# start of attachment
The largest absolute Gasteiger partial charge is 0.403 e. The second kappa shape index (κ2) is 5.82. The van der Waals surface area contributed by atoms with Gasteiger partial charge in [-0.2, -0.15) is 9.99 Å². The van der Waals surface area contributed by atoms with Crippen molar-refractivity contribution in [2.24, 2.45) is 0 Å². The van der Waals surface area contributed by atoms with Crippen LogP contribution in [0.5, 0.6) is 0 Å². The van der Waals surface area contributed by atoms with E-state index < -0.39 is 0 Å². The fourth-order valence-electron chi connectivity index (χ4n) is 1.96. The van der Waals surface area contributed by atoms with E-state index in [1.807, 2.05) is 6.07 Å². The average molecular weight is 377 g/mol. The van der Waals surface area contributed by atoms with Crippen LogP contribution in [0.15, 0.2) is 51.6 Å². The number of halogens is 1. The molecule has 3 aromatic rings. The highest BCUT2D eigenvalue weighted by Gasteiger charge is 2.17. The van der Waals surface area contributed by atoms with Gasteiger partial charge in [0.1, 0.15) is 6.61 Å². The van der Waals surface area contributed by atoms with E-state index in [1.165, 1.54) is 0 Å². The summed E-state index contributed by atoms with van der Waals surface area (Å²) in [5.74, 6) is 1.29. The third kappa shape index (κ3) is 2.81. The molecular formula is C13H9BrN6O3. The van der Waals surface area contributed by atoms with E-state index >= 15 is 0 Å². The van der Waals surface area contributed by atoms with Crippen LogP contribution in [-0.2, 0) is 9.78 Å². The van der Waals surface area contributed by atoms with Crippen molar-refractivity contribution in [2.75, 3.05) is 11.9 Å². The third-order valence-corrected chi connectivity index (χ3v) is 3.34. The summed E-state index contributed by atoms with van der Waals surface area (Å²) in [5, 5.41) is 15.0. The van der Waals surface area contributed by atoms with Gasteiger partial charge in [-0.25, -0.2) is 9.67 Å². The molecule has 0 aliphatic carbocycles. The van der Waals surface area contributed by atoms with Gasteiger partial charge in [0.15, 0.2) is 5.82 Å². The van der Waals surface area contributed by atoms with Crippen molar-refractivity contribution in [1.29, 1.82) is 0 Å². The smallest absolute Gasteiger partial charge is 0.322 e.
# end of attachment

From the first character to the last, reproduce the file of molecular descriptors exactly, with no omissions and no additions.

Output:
The largest absolute Gasteiger partial charge is 0.403 e. The second kappa shape index (κ2) is 5.82. The van der Waals surface area contributed by atoms with Gasteiger partial charge in [-0.2, -0.15) is 9.99 Å². The van der Waals surface area contributed by atoms with Crippen molar-refractivity contribution in [2.24, 2.45) is 0 Å². The van der Waals surface area contributed by atoms with Crippen LogP contribution in [0.5, 0.6) is 0 Å². The van der Waals surface area contributed by atoms with E-state index < -0.39 is 0 Å². The fourth-order valence-electron chi connectivity index (χ4n) is 1.96. The van der Waals surface area contributed by atoms with E-state index in [1.807, 2.05) is 6.07 Å². The average molecular weight is 377 g/mol. The van der Waals surface area contributed by atoms with Crippen LogP contribution in [0.15, 0.2) is 51.6 Å². The number of halogens is 1. The molecule has 3 aromatic rings. The highest BCUT2D eigenvalue weighted by Gasteiger charge is 2.17. The van der Waals surface area contributed by atoms with Gasteiger partial charge in [0.1, 0.15) is 6.61 Å². The van der Waals surface area contributed by atoms with E-state index in [1.165, 1.54) is 0 Å². The summed E-state index contributed by atoms with van der Waals surface area (Å²) in [5.74, 6) is 1.29. The third kappa shape index (κ3) is 2.81. The molecular formula is C13H9BrN6O3. The van der Waals surface area contributed by atoms with E-state index >= 15 is 0 Å². The van der Waals surface area contributed by atoms with Crippen LogP contribution in [-0.2, 0) is 9.78 Å². The van der Waals surface area contributed by atoms with Crippen molar-refractivity contribution in [2.75, 3.05) is 11.9 Å². The third-order valence-corrected chi connectivity index (χ3v) is 3.34. The summed E-state index contributed by atoms with van der Waals surface area (Å²) in [5, 5.41) is 15.0. The van der Waals surface area contributed by atoms with Gasteiger partial charge in [-0.25, -0.2) is 9.67 Å². The molecule has 0 aliphatic carbocycles. The van der Waals surface area contributed by atoms with Gasteiger partial charge in [0.15, 0.2) is 5.82 Å². The van der Waals surface area contributed by atoms with Crippen molar-refractivity contribution in [1.29, 1.82) is 0 Å². The smallest absolute Gasteiger partial charge is 0.322 e.